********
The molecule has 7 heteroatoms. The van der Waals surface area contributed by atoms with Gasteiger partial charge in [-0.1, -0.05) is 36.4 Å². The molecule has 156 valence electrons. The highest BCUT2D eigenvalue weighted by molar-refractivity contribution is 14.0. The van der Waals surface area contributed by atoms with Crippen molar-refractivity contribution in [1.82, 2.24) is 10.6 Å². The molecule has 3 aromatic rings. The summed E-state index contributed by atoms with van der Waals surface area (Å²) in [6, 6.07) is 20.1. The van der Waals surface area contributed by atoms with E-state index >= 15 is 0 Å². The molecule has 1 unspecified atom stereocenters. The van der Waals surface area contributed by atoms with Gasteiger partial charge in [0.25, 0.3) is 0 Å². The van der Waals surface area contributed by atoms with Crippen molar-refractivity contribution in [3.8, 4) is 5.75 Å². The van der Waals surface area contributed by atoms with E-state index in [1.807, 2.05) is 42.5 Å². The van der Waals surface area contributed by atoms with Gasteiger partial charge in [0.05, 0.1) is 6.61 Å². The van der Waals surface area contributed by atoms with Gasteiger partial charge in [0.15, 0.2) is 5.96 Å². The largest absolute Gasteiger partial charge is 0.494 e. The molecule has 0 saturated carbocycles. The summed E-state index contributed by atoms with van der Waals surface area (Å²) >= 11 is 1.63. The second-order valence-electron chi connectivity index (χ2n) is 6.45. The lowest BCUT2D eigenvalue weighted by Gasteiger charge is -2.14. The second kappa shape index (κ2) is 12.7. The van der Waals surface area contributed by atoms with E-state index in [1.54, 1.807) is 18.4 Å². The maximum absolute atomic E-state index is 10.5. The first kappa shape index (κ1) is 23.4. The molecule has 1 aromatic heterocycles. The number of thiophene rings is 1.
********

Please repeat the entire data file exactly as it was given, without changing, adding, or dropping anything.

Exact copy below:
The molecule has 7 heteroatoms. The van der Waals surface area contributed by atoms with Gasteiger partial charge in [-0.1, -0.05) is 36.4 Å². The molecule has 156 valence electrons. The highest BCUT2D eigenvalue weighted by molar-refractivity contribution is 14.0. The van der Waals surface area contributed by atoms with Crippen molar-refractivity contribution in [1.82, 2.24) is 10.6 Å². The molecule has 3 aromatic rings. The summed E-state index contributed by atoms with van der Waals surface area (Å²) in [6, 6.07) is 20.1. The van der Waals surface area contributed by atoms with E-state index >= 15 is 0 Å². The molecule has 1 unspecified atom stereocenters. The van der Waals surface area contributed by atoms with Gasteiger partial charge in [0.25, 0.3) is 0 Å². The van der Waals surface area contributed by atoms with Crippen molar-refractivity contribution in [3.8, 4) is 5.75 Å². The van der Waals surface area contributed by atoms with E-state index in [1.807, 2.05) is 42.5 Å². The van der Waals surface area contributed by atoms with Gasteiger partial charge in [0.05, 0.1) is 6.61 Å². The van der Waals surface area contributed by atoms with Gasteiger partial charge in [0.15, 0.2) is 5.96 Å². The largest absolute Gasteiger partial charge is 0.494 e. The molecule has 0 saturated carbocycles. The summed E-state index contributed by atoms with van der Waals surface area (Å²) >= 11 is 1.63. The second-order valence-electron chi connectivity index (χ2n) is 6.45. The lowest BCUT2D eigenvalue weighted by Gasteiger charge is -2.14. The second kappa shape index (κ2) is 12.7. The van der Waals surface area contributed by atoms with E-state index in [1.54, 1.807) is 18.4 Å². The maximum absolute atomic E-state index is 10.5. The first kappa shape index (κ1) is 23.4. The molecule has 1 aromatic heterocycles. The number of thiophene rings is 1.